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Teens invest time in Japanese trick game

Children and teens gather Saturday to show their skills


Two Sandy teens have started a tournament for their favorite hobby: the japanese kendama.

Tanner Redmond, 17, and Cody Hill, 18, both kendama enthusiasts, recently saw a need for a kendama competition locally.

Hill said the nearest tournament is in Seattle, so he and Redmond decided to create their own.

Both Redmond and Hill became interested in kendama their freshman year, when a friend took up the hobby.

“He could do the easiest trick and we thought it was the coolest thing,” Redmond said. “Looking back now, it was pretty lame.”

A kendama is a Japanese toy that is a variation on a ball and cup game. Traditionally it is made of wood, but other varieties can be made of bamboo, metals — such as aluminum, which Hill denounces as potentially painful — and plastic.

A kendama is made up of a big cup, small cup, spike and base cup connected by joints, a handle and a ball attached with string. Various tricks can be done with the kendama from simply rotating the ball from the cups and the spikes to tossing and spinning the kendama in the air.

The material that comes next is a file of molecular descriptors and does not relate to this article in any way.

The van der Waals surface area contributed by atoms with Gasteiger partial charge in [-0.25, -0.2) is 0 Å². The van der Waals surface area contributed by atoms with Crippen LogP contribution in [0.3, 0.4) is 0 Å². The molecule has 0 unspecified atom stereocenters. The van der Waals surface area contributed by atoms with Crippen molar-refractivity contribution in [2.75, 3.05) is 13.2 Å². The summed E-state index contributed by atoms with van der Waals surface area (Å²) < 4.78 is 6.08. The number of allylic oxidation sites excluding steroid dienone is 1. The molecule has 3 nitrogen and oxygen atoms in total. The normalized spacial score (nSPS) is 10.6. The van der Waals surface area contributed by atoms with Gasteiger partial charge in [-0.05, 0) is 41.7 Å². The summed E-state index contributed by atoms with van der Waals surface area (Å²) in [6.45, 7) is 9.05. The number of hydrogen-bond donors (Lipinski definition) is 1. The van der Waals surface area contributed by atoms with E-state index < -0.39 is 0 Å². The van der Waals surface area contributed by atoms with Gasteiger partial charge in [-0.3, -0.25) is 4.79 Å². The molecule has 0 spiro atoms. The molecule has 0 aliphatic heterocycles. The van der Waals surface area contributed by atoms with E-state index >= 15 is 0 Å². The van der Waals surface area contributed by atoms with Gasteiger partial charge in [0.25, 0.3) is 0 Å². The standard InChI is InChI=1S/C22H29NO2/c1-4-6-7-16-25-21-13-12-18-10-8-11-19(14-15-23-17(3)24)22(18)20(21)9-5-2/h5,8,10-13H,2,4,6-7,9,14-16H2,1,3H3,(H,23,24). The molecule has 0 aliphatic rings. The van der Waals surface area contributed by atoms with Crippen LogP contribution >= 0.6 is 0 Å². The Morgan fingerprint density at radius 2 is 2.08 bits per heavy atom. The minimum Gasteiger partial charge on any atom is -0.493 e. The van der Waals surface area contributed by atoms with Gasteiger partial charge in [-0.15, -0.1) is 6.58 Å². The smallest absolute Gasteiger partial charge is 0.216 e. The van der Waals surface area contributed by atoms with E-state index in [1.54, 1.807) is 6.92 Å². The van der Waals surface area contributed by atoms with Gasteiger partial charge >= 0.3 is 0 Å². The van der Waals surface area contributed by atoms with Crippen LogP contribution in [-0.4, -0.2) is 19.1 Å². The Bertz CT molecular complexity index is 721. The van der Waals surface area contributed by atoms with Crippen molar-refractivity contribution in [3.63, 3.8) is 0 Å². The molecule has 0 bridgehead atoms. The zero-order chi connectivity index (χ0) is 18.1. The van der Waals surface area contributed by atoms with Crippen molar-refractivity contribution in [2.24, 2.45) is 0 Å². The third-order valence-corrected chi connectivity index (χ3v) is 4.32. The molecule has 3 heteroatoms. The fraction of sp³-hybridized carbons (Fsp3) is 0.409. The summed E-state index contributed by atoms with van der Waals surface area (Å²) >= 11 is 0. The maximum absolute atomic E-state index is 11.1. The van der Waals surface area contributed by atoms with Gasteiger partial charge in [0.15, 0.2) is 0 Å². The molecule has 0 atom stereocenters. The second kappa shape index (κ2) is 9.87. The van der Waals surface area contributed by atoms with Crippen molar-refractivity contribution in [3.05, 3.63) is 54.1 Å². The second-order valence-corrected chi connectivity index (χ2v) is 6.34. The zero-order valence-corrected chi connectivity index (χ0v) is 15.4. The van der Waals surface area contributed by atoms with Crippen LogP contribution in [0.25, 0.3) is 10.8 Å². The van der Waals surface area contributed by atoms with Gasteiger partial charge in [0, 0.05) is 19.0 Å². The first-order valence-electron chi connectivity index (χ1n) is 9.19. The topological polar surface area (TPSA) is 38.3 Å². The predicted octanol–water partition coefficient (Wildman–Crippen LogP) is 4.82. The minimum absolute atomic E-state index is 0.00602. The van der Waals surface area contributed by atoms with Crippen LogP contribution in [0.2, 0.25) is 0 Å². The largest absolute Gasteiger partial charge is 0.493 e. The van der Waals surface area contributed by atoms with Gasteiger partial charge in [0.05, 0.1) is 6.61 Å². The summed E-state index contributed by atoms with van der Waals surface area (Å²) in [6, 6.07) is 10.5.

Redmond said that when he, Hill and the rest of their classmates made the transition from the Pioneer Building to the new Sandy High School, kendama was no longer allowed. He said the reasoning was that it was deemed potentially dangerous and distracting.

After neglecting the hobby for a while, Redmond and Hill continued with other interests, such as returning to skate parks to do scooter tricks. While recovering from injuries nearly 4 months ago, both Redmond and Hill returned to an activity with less risk: kendama.

Redmond said they also took up the similar hobby of yo-yoing and haven’t touched their scooters in a while.

Redmond and Hill’s Kendama Bash took place on Saturday, July 26, outside the Oregon Trail School District Pioneer Building.

In talking to some well-known kendama making companies, Redmond lined up sponsors to donate prizes for the competition. At the competition, Redmond and Hill gave out multiple kendamas.

The competition was based on ladders, registered participants were divided into beginner, intermediate and advanced groups.

Each group was assigned to practice 10 tricks in according difficulties.

At the competition, five tricks from beginner and seven tricks were randomly selected. Competitors were then timed to see which could get the closest to performing all the assigned tricks within the time frame.

Advanced participants were responsibly for all 10 assigned tricks.

Due to a large amount of donated prizes, other fun events were held including a kendama hunt and consistency and blindfolded events.

“We had so many prizes, we had to come up with things to do to give them away,” Hill said.

Redmond and Hill said they were excited to get so many beginner entries and kids that were new to kendama so they could teach them some tricks.

Their youngest beginner entry was 6 years old.

Hill said they encouraged parents to bring their children to the event.

Hill’s parents said that the hobby is better than video games and can help develop hand-eye coordination.